Keywords:  3-phosphoglycerate; T cell metabolism; glycolysis; immunometabolism; lactate metabolism; nicotinamide adenine dinucleotide; redox metabolism; serine
  7. Cancers (Basel). 2020 Dec 16. pii: E3788. [Epub ahead of print]12(12):
      Metabolic reprogramming is a hallmark of cancer, with consistent rewiring of glucose, glutamine, and mitochondrial metabolism. While these metabolic alterations are adequate to meet the metabolic needs of cell growth and proliferation, the changes in critical metabolites have also consequences for the regulation of the cell differentiation state. Cancer evolution is characterized by progression towards a poorly differentiated, stem-like phenotype, and epigenetic modulation of the chromatin structure is an important prerequisite for the maintenance of an undifferentiated state by repression of lineage-specific genes. Epigenetic modifiers depend on intermediates of cellular metabolism both as substrates and as co-factors. Therefore, the metabolic reprogramming that occurs in cancer likely plays an important role in the process of the de-differentiation characteristic of the neoplastic process. Here, we review the epigenetic consequences of metabolic reprogramming in cancer, with particular focus on the role of mitochondrial intermediates and hypoxia in the regulation of cellular de-differentiation. We also discuss therapeutic implications.
    Keywords:  cancer epigenetics; cancer metabolism; cell differentiation in cancer; mitochondrial metabolism
  8. Proc Natl Acad Sci U S A. 2020 Dec 14. pii: 202020619. [Epub ahead of print]
      Reduced nutrient intake is a widely conserved manifestation of sickness behavior with poorly characterized effects on adaptive immune responses. During infectious challenges, naive T cells encountering their cognate antigen become activated and differentiate into highly proliferative effector T cells. Despite their evident metabolic shift upon activation, it remains unclear how effector T cells respond to changes in nutrient availability in vivo. Here, we show that spontaneous or imposed feeding reduction during infection decreases the numbers of splenic lymphocytes. Effector T cells showed cell-intrinsic responses dependent on the nuclear receptor Farnesoid X Receptor (FXR). Deletion of FXR in T cells prevented starvation-induced loss of lymphocytes and increased effector T cell fitness in nutrient-limiting conditions, but imparted greater weight loss to the host. FXR deficiency increased the contribution of glutamine and fatty acids toward respiration and enhanced cell survival under low-glucose conditions. Provision of glucose during anorexia of infection rescued effector T cells, suggesting that this sugar is a limiting nutrient for activated lymphocytes and that alternative fuel usage may affect cell survival in starved animals. Altogether, we identified a mechanism by which the host scales immune responses according to food intake, featuring FXR as a T cell-intrinsic sensor.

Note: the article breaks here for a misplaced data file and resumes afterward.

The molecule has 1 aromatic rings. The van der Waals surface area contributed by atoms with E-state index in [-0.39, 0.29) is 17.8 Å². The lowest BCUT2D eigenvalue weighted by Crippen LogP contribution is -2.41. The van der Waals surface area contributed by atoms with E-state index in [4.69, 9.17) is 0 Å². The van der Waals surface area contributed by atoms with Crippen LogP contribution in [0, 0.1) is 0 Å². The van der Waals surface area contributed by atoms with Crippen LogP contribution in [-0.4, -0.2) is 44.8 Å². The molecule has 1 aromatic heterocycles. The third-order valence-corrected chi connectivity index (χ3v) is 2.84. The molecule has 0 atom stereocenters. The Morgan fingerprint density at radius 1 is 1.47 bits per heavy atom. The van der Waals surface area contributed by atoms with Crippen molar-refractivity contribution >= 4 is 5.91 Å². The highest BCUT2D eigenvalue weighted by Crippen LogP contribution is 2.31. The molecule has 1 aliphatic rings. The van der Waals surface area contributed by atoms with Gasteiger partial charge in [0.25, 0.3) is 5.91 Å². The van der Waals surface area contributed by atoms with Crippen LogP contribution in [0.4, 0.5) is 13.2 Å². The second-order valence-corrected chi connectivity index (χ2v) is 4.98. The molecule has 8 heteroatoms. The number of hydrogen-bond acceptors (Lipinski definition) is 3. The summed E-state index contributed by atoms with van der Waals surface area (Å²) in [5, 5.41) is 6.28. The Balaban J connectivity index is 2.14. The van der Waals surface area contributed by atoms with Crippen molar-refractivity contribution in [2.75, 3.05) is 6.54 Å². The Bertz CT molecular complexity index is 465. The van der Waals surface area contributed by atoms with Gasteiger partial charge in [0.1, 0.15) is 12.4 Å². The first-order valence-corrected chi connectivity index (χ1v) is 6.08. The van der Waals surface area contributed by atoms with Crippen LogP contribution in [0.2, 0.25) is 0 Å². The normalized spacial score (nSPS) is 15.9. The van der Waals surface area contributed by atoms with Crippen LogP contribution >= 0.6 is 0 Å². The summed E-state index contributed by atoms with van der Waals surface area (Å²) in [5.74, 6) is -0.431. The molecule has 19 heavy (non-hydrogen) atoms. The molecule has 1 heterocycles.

Keywords:  FXR; T cells; anorexia; infection
  9. ACS Chem Biol. 2020 Dec 14.
      Hepatocellular carcinoma (HCC) is the most common form of liver cancer and the leading cause of death among people with cirrhosis. HCC is typically diagnosed in advanced stages when tumors are resistant to both radio- and chemotherapy. Human ornithine aminotransferase (hOAT) is a pyridoxal-5'-phosphate (PLP)-dependent enzyme involved in glutamine and proline metabolism. Because hOAT is overexpressed in HCC cells and a contributing factor for the uncontrolled cellular division that propagates malignant tumors (Ueno et al. J. Hepatol. 2014, 61, 1080-1087), it is a potential drug target for the treatment of HCC. (1S,3S)-3-Amino-4-(hexafluoropropan-2-ylidenyl)-cyclopentane-1-carboxylic acid (BCF3) has been shown in animal models to slow the progression of HCC by acting as a selective and potent mechanism-based inactivator of OAT (Zigmond et al. ACS Med. Chem. Lett. 2015, 6, 840-844). Previous studies have shown that the BCF3-hOAT reaction has a bifurcation in which only 8% of the inhibitor inactivates the enzyme while the remaining 92% ultimately acts as a substrate and undergoes hydrolysis to regenerate the active PLP form of the enzyme. In this manuscript, the rate-limiting step of the inactivation mechanism was determined by stopped-flow spectrophotometry and time-dependent 19F NMR experiments to be the decay of a long-lived external aldimine species. A crystal structure of this transient complex revealed both the structural basis for fractional irreversible inhibition and the principal mode of inhibition of hOAT by BCF3, which is to trap the enzyme in this transient but quasi-stable external aldimine form.